Dedicated May 24, 2005, at Rutgers The State University of New Jersey, New Brunswick Campus.
Waksman and his students, in their laboratory at Rutgers University, established the first screening protocols to detect antimicrobial agents produced by microorganisms. This deliberate search for chemotherapeutic agents contrasts with the discovery of penicillin, which came through a chance observation by Alexander Fleming, who noted that a mold contaminant on a Petri dish culture had inhibited the growth of a bacterial pathogen. During the 1940s, Waksman and his students isolated more than fifteen antibiotics, the most famous of which was streptomycin, the first effective treatment for tuberculosis.
"The Lord hath created medicines out of the earth; and he that is wise will not abhor them." Ecclesiasticus, xxxviii, 41
Selman Waksman called his autobiography My Life with the Microbes. That is also the title of the first chapter of the book, which begins "I have devoted my life to the study of microbes, those infinitesimal forms of life which play such important roles in the life of man, animals, and plants. I have studied their nature, life processes, and their relation to man, helping him and destroying him… I have contemplated the destructive capacities of some microbes and the constructive activities of others. I have tried to find ways and means for discouraging the first and encouraging the second."2
It was a particular kind of microbe found in the soil that intrigued Waksman: the actinomycetes, a group of microorganisms closely related to bacteria. During his long career studying actinomycetes, Waksman realized that many of these microorganisms could inhibit the growth of other microorganisms. That led to the systematic search, starting in the late 1930s, for antimicrobial agents to fight disease, a search made critical by the approach of war.
Selman Abraham Waksman was born and raised in the small town of Novaya-Priluka3 in Ukraine on July 22, 1888 (July 8 according to the old Russian calendar). Waksman described his birthplace as "a bleak town, a mere dot in the boundless steppes." In summer the endless fields produced wheat, rye, barley, and oats. In winter the steppes were blanketed in snow. "The earth was black, giving rise to the very name for that type of soil, tchernozem, or black earth. The soil was highly productive, yielding numerous crops, grown continuously for many years, without diminishing returns."4 While the Waksmans were town dwellers, typical of Jews in the Russian Empire, the fertility of the soil no doubt influenced the young boy's later career choice.
Waksman was named for Solomon, the Kings of Kings, which in Russia had been corrupted over the centuries to Zolmin. His father, Jacob, was a pious man who earned a modest living renting out small houses he owned in neighboring villages. Tending his properties was not a fulltime job; accordingly, he filled his days with prayer and study in the local synagogue. In his autobiography, Waksman described his father's influence upon him as "that of a storyteller" full of tales of wise men who lived in ancient times and of the long history of the Jewish people. Father and son were not close: "He was always in the shadow and did not play that profound part in the life of my boyhood that fathers usually do in the lives of their sons."5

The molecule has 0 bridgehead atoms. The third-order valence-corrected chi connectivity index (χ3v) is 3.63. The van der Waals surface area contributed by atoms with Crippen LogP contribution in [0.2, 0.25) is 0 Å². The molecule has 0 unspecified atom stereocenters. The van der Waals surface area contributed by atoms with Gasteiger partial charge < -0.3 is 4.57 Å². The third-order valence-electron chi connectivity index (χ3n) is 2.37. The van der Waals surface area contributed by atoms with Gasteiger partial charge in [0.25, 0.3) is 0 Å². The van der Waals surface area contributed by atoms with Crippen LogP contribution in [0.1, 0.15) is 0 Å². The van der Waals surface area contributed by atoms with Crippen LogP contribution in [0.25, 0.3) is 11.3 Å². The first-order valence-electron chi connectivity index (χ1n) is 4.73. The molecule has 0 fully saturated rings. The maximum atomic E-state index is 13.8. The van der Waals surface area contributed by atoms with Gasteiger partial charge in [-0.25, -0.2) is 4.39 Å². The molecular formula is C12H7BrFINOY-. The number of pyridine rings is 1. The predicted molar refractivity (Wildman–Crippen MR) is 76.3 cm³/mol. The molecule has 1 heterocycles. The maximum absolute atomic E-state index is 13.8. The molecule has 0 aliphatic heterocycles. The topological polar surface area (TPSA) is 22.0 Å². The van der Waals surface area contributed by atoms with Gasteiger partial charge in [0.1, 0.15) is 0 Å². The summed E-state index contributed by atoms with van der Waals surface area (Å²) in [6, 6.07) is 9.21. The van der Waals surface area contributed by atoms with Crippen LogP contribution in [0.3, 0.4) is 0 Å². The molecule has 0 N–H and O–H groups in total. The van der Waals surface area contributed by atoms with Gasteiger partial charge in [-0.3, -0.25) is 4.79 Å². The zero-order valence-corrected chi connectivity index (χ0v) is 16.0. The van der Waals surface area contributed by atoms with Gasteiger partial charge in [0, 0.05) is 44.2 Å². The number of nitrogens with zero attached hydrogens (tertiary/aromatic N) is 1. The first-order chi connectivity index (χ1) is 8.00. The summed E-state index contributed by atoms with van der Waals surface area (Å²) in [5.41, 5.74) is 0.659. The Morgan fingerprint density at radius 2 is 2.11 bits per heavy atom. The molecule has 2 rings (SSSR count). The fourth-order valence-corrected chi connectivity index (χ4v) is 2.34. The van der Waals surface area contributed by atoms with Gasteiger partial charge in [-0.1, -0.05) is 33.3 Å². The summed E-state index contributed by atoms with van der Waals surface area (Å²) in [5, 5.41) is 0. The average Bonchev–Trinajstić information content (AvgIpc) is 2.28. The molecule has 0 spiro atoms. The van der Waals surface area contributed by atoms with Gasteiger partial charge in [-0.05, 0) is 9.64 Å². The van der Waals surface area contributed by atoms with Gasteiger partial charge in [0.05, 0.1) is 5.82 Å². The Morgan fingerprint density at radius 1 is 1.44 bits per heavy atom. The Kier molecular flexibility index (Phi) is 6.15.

The formative influences on the young Waksman were his mother, Fraida, and her family. His mother was learned, especially for a woman of that period and place. She knew Yiddish literature, had enough knowledge of Hebrew to read scriptures, and could speak Ukrainian. All that served her well, because shortly after she was married, her husband was conscripted into the army. Forced to be independent, she depended on a small dry goods business for income. This thriving business served not only the town of Novaya-Priluka, but also surrounding villages, to which she transported goods on market days. In time, Fraida's mother and sisters came to live with the family, reinforcing the matriarchal environment in which Selman was raised.
"As I watched her die my childish and observant mind may have speculated on the possible effect of the curative agents upon the disease and the potential salvation of her life. Here, for the first time, I was brought in contact with a problem that was later to receive much of my attention."6
Waksman had one sister, Miriam, who died as a young child from diphtheria. She might have survived, but a shipment of antitoxin from Kiev, about two hundred miles away, arrived too late to save her life. Waksman later described how her tragic and unnecessary death influenced him. "As I watched her die," he wrote, "my childish and observant mind may have speculated on the possible effect of the curative agents upon the disease and the potential salvation of her life. Here, for the first time, I was brought in contact with a problem that was later to receive much of my attention."6